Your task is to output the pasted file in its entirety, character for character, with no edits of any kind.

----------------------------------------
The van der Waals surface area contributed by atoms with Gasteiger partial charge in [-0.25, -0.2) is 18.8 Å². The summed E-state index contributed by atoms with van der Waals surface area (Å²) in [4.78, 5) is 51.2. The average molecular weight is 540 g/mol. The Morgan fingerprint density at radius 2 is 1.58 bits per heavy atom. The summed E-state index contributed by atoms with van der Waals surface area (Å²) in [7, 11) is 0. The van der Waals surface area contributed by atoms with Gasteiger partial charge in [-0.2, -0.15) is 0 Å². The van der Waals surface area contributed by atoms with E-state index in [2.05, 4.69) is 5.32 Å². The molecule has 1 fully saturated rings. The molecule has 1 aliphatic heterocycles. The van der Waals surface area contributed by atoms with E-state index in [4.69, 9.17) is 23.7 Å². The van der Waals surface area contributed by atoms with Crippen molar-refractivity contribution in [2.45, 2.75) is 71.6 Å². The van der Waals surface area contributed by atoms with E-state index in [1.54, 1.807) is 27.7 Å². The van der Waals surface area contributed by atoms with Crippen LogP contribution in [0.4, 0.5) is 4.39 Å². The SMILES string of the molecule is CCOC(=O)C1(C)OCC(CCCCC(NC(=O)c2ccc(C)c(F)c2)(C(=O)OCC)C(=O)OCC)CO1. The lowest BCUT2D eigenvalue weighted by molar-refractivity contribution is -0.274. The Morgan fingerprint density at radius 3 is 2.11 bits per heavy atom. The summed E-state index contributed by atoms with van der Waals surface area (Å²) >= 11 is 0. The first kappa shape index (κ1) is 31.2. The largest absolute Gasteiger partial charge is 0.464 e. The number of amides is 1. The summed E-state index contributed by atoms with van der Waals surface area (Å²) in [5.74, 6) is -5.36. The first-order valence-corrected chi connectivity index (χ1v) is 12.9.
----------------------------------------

The van der Waals surface area contributed by atoms with Gasteiger partial charge in [-0.25, -0.2) is 18.8 Å². The summed E-state index contributed by atoms with van der Waals surface area (Å²) in [4.78, 5) is 51.2. The average molecular weight is 540 g/mol. The Morgan fingerprint density at radius 2 is 1.58 bits per heavy atom. The summed E-state index contributed by atoms with van der Waals surface area (Å²) in [7, 11) is 0. The van der Waals surface area contributed by atoms with Gasteiger partial charge in [-0.2, -0.15) is 0 Å². The van der Waals surface area contributed by atoms with E-state index in [2.05, 4.69) is 5.32 Å². The molecule has 1 fully saturated rings. The molecule has 1 aliphatic heterocycles. The van der Waals surface area contributed by atoms with E-state index in [4.69, 9.17) is 23.7 Å². The van der Waals surface area contributed by atoms with Crippen molar-refractivity contribution in [2.45, 2.75) is 71.6 Å². The van der Waals surface area contributed by atoms with E-state index in [1.54, 1.807) is 27.7 Å². The van der Waals surface area contributed by atoms with Crippen LogP contribution in [0.4, 0.5) is 4.39 Å². The SMILES string of the molecule is CCOC(=O)C1(C)OCC(CCCCC(NC(=O)c2ccc(C)c(F)c2)(C(=O)OCC)C(=O)OCC)CO1. The lowest BCUT2D eigenvalue weighted by molar-refractivity contribution is -0.274. The Morgan fingerprint density at radius 3 is 2.11 bits per heavy atom. The summed E-state index contributed by atoms with van der Waals surface area (Å²) >= 11 is 0. The first kappa shape index (κ1) is 31.2. The largest absolute Gasteiger partial charge is 0.464 e. The number of amides is 1. The summed E-state index contributed by atoms with van der Waals surface area (Å²) in [5.74, 6) is -5.36. The first-order valence-corrected chi connectivity index (χ1v) is 12.9.